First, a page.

Here’s a few KB articles I found that were released by Microsoft recently that affect Hyper-V farms.
“When backing up online Virtual Machines (VMs) using Windows Server Backup or Data Protection Manager 2007 SP1, the backup of the individual Virtual Machine may fail with the following error in the hyperv_vmms Event Log:
No snapshots to revert were found for virtual machine ‘VMName’. (Virtual machine ID 1CA5637E-6922-44F7-B17A-B8772D87B4CF)”.
“When you attach a GPT pass-through disk provided from SAS storage (Serial attached SCSI) array to a highly available virtual machine by using the Hyper-V Manager or Failover Cluster Management Microsoft Management Console (MMC) snap-in, the System Center Virtual Machine Manager 2008 Admin Console lists the status of the virtual machine as "Unsupported Cluster Configuration."
Details on the High Availability section of the VMs Properties in SCVMM are:
Highly available virtual machine <Machinename> is not supported by VMM because the VM uses non-clustered storage. Ensure that all of the files and pass-through disks belonging to the VM reside on highly available storage”.
“On a computer which has more than 64 logical processors, you may experience random memory corruption during boot processing. This may result in system instability such as random crashes or hangs.
This problem occurs due to a code defect in the NDIS driver (ndis.sys).
Microsoft is currently investigating this problem, and will post more details when a fix is available.
To work around this issue, reduce the number of processors so that the system has no more than 64 logical processors. For example, disable hyper-threading on the processors”.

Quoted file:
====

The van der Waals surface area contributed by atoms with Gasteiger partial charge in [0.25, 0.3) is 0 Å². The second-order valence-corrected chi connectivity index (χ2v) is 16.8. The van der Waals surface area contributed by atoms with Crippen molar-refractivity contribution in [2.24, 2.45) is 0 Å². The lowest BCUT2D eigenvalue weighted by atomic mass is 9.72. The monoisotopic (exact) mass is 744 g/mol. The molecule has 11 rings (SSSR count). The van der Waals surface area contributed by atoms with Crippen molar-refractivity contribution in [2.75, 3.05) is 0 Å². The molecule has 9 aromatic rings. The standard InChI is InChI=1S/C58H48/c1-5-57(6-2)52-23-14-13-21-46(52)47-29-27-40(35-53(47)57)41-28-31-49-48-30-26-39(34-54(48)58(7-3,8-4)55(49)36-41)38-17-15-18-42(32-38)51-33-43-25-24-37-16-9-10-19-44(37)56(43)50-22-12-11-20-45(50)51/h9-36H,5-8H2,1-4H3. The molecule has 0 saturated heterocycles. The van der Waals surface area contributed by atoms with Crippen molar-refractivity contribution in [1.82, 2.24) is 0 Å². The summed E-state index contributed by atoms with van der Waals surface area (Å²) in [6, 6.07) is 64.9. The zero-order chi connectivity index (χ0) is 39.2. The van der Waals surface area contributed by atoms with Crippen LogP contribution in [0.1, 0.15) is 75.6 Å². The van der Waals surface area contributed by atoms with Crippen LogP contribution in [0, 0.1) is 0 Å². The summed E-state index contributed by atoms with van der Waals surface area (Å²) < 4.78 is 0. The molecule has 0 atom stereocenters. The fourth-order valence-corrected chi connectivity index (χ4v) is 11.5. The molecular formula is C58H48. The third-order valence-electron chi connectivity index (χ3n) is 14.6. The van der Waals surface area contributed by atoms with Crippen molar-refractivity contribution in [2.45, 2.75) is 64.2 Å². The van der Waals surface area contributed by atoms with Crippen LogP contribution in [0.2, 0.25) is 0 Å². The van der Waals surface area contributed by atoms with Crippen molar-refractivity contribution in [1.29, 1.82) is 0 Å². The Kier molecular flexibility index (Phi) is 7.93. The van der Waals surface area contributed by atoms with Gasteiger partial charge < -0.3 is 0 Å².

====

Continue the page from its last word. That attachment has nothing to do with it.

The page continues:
“Consider the following scenario:
- You install the Hyper-V role on a computer that is running Windows Server 2008 R2 Service Pack 1 (SP1).
- You run a virtual machine on the computer.
- You use a network adapter on the virtual machine to access a network.
- You establish many concurrent network connections. Or, there is heavy outgoing network traffic.
In this scenario, the network connection on the virtual machine may be lost. Additionally, the network adapter may be disabled”.
“Windows Server Failover Clustering (WSFC) uses a majority of votes to establish a quorum for determining cluster membership. Votes are assigned to nodes in the cluster or to a witness that is either a disk or a file share witness. You can use the Configure Cluster Quorum Wizard to configure the clusters quorum model. When you configure a Node Majority, Node and Disk Majority, or Node and File Share Majority quorum model, all nodes in the cluster are each assigned one vote. WSFC does not let you select the cluster nodes that vote for determining quorum.
After you apply the following hotfix, you can select which nodes vote. This functionality improves multi-site clusters. For example, you may want one site to have more votes than other sites in a disaster recovery. Without the following hotfix, you have to plan the numbers physical servers that are deployed to distribute the number of votes that you want for each site.”